Did the Fed Just Hit Its 2% Target?

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The Fed's next rate move and its "higher for longer" policy mantra are predicated on high and sticky inflation. Inflation has fallen nicely from its peak but not enough to sway the Fed to officially pause rate hikes and certainly not enough to begin reducing rates. As the Fed reminds us, rate cuts depend on meeting its 2% inflation goal. While unstated, a significant slowdown in economic activity or renewed regional banking problems would also get the Fed to act.

What if I told you that CPI is effectively at 2% now? Would the Fed's policy stance remain the same?

The following article shares some insight into the CPI inflation report and distortions caused by its most significant contributor, shelter prices.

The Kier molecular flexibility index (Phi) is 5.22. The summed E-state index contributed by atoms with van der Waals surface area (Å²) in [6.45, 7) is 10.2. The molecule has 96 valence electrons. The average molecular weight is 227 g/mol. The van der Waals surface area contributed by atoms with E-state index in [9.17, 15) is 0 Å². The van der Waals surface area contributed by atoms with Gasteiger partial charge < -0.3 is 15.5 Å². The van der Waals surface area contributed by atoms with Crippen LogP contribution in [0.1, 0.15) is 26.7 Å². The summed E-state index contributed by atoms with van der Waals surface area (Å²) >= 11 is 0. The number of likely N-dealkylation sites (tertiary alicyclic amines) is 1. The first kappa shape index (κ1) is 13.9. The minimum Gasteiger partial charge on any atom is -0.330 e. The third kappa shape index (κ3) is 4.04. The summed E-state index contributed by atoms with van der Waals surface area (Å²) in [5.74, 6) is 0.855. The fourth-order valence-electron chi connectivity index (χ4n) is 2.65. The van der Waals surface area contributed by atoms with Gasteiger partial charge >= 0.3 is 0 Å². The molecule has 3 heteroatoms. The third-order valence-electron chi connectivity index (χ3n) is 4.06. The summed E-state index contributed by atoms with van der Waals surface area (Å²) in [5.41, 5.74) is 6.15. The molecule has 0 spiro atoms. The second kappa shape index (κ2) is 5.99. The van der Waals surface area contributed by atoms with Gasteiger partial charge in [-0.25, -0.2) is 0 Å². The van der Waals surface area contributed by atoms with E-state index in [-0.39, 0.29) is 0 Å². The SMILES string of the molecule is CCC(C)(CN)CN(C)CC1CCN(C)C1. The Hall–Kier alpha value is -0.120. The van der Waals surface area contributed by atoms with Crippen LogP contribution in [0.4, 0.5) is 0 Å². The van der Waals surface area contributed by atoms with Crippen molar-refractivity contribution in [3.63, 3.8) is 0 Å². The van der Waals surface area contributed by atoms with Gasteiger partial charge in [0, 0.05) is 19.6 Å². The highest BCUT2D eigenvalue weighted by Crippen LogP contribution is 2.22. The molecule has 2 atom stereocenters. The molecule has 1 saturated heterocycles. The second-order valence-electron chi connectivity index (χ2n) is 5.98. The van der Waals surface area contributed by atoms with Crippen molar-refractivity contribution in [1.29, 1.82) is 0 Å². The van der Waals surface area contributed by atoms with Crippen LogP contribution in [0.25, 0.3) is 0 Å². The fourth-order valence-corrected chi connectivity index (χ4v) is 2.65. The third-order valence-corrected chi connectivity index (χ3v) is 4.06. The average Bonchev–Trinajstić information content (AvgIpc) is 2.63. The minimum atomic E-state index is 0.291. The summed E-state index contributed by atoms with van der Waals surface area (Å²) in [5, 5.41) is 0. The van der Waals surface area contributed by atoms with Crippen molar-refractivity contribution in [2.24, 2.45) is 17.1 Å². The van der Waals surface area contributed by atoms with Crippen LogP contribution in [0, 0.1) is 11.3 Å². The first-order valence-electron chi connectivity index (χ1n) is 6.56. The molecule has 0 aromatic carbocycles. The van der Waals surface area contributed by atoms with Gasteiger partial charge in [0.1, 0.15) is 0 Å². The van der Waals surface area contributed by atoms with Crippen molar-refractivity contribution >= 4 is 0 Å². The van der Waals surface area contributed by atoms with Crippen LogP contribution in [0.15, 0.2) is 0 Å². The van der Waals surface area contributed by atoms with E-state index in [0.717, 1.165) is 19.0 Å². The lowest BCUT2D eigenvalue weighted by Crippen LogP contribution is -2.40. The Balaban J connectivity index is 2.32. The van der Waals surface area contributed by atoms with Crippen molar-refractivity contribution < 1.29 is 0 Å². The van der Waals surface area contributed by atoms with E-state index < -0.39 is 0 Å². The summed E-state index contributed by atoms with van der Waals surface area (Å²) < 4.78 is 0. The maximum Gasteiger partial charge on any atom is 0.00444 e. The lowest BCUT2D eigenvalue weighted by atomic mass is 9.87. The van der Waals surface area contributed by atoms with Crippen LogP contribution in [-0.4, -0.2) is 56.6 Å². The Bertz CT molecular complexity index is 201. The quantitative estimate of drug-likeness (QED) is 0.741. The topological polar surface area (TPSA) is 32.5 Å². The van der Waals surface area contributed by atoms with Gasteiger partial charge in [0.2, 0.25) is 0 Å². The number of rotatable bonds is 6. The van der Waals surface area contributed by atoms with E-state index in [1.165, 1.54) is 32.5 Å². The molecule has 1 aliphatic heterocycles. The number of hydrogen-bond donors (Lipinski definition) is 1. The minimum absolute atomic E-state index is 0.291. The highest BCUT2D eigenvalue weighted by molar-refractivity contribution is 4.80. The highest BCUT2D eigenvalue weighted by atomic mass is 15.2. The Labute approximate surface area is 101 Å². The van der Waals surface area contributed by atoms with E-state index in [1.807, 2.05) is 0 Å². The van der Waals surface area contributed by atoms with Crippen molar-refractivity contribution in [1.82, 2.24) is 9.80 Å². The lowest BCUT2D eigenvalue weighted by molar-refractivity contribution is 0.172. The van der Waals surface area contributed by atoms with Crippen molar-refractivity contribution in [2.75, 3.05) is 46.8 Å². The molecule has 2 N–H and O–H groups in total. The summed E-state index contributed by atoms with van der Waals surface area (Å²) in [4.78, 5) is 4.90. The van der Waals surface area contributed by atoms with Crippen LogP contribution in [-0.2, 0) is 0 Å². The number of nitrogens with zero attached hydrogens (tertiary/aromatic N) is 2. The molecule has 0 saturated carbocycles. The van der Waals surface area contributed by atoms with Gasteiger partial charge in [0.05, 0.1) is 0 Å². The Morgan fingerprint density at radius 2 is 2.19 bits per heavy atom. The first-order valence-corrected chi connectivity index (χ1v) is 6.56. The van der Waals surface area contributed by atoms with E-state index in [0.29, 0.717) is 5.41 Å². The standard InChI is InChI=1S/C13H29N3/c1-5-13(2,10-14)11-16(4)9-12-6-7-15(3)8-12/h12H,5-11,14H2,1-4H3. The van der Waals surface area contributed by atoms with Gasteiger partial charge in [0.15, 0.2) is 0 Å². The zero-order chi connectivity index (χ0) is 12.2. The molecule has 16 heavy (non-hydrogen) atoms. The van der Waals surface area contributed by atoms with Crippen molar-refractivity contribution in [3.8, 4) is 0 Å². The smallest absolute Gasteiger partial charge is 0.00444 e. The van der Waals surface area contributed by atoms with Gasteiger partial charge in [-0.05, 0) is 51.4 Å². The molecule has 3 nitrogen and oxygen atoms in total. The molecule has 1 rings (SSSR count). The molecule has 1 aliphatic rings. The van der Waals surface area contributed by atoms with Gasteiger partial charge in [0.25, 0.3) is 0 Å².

Might the market be offsides?

The bond market is starting to worry that the recent decline in prices may be short lived. As I show below, five-year inflation expectations have risen since late March. The increase is not overly concerning but is sparking fear amongst some longer-term bond investors that declines in inflation are in the rear-view mirror. They fear we are entering a long period of higher prices. Over the period shaded below, 10-year UST yields rose from 3.40% to 4.20%.

5 year inflation

I understand that the burgeoning budget deficit and associated borrowing needs drive higher yields, but expected inflation rates are equally powerful.

As you read this article, ask yourself, what would Fed monetary policy be if inflation was already at the Fed's target?